clock menu more-arrow no yes

Filed under:

Don’t expect a repeat of Gleyber’s aggressive promotion with Peraza and Cabrera

Yankee fans might hope for the stopgap shortstop to be replaced sooner than later, but Oswald Peraza and Oswaldo Cabrera probably won’t be in the bigs anytime soon.

MLB: MAR 22 Spring Training - Yankees at Blue Jays Photo by Cliff Welch/Icon Sportswire via Getty Images

For the most part, the 2022 Yankees share little with the 2018 squad. Four years ago, the Yankees began the season with an abundance of confidence on the field and in the fanbase, the favorites to win the AL East after coming one win away from the World Series. They had the 2017 Rookie of the Year Award winner in Aaron Judge, a Cy Young finalist atop their rotation in Luis Severino, and the reigning NL MVP in Giancarlo Stanton. Things were looking up. In contrast, this year’s squad had slumped to the Wild Card, and the past winter was memorable more for what the team didn’t do than for what it did.

There is, however, one striking parallel. The 2018 Yankees began the season with Neil Walker, the epitome of a stopgap, as the Opening Day second baseman, holding down the fort for the fifth-ranked prospect in baseball, Gleyber Torres. This year, Isiah Kiner-Falefa got the nod at shortstop to start the year, but since two of the Yankees’ top prospects — Oswald Peraza and Oswaldo Cabrera — are currently sitting in Triple-A Scranton, it feels inevitable that he won’t hold on to the job for long.

History might not repeat itself, but boy does it rhyme. That said, despite the similarities, there is little to suggest that the Yankees themselves are counting the days to a Peraza or Cabrera promotion, even if the fanbase is hoping otherwise.

Although Walker began the season as the second baseman, he split first base duties with Tyler Austin due to an injury to Greg Bird, leaving Tyler Wade and Ronald Torreyes to fill in at second. In fact, by the time Torres made his debut on April 22nd, Walker had started just four games at the keystone, while Wade and Torreyes had nine and six starts, respectively. On top of that, Walker (.183/.246/.217, a 23 wRC+) and Wade (.086/.158/.143, a -19 wRC+) were black holes at the bottom of the lineup, and although Torreyes had gotten off to a hot start (.417/.432/.528, a 166 wRC+), his high ground ball rate (50 percent) suggested that it was not sustainable. Meanwhile, Torres had gotten off to a blazing start in Scranton, posting a .347/.393/.510 slash with five extra-base hits in 14 games.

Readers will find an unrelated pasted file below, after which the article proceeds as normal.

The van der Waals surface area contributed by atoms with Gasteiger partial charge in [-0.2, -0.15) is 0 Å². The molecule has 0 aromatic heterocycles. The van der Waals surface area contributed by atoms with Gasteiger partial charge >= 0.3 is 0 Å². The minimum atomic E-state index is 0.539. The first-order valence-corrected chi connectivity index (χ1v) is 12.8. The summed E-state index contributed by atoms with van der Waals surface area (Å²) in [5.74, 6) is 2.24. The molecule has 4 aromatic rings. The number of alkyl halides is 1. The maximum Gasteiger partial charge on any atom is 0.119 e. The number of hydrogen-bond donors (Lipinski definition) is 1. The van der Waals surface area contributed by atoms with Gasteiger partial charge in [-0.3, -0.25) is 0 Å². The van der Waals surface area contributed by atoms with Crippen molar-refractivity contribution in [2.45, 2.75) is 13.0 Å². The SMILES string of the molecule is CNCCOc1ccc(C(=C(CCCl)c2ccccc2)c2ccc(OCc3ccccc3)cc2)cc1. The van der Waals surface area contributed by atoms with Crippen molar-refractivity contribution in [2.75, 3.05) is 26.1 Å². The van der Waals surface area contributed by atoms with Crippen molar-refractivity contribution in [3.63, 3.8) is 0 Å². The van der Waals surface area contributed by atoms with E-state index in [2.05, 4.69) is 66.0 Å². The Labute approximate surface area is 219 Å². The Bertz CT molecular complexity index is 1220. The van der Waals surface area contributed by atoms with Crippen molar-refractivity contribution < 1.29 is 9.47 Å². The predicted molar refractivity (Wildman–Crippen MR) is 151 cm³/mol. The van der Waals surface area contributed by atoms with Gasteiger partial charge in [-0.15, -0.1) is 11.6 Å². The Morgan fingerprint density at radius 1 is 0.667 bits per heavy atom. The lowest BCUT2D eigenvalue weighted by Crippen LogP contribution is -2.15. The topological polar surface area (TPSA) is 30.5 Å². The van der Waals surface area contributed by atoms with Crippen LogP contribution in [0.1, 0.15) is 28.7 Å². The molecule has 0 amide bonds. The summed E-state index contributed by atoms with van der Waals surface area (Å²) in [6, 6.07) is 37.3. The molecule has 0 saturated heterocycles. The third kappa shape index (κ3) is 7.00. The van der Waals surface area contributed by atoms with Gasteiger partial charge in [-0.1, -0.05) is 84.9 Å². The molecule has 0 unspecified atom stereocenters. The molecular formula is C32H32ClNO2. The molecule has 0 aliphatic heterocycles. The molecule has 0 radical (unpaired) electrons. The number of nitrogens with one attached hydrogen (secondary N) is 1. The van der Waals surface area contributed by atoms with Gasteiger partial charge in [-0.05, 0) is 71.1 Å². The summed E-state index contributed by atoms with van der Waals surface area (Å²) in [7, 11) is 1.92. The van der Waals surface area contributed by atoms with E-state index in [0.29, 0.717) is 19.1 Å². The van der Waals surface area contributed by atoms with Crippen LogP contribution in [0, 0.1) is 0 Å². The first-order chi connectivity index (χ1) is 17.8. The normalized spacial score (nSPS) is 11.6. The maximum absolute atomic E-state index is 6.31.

Small sample size alert, obviously, but after the first weekend of games, early indications suggest we’re headed in the same direction at shortstop this year. Isiah Kiner-Falefa has not exactly inspired confidence either at the plate or in the field: headed into last night’s game, he was 1-for-11 with one walk and three strikeouts, and had one error in the field (and had multiple miscues that were not charged as errors).

The other options on the big league roster are uninspiring, as Torres has proven that he can’t man the position full-time and Marwin González has played just 92 innings across 13 games there since the end of the 2019 season. Cabrera, meanwhile, has gotten off to a blistering start, with four extra-base hits in four games, while Peraza has five hits in his first 18 plate appearances. It’s easy to see why fans might look to Scranton for relief.

Even assuming that these trends continue, however, it’s still unlikely that we’ll see either of the two prospects before the latter half of May at the earliest. To begin with, neither player is in the same stratosphere as a prospect as Torres was. At the start of both the 2017 and 2018 seasons, Gleyber was baseball’s fifth overall prospect according to MLB.com; Peraza is ranked 59th and Cabrera is unranked. Even FanGraphs, which was relatively low on Torres and high on Peraza, placed the former 12th overall and the latter 39th.

Additionally, Torres already had reached Triple-A Scranton the year prior, and there’s a decent chance he would have had at least a cup of coffee with the 2017 squad if he didn’t tear the UCL in his left arm while sliding into home plate in June. Because of this, he had a shot, albeit an outside one, at cracking the Opening Day roster in 2018. Peraza and Cabrera, meanwhile, played just a couple weeks’ worth of games with Scranton (including playoffs), and were among the first players cut in spring training this year.

All this combines to the fact that, barring anything unexpected, we really shouldn’t anticipate the Yankees to make an aggressive move and promote one of their middle infield prospects at some point in the immediate future. If Cabrera and Peraza continue to hit and IKF continues to stumble, they could force the issue at some point this spring, but ultimately, I would personally be surprised if it happened before the latter half of May at the earliest.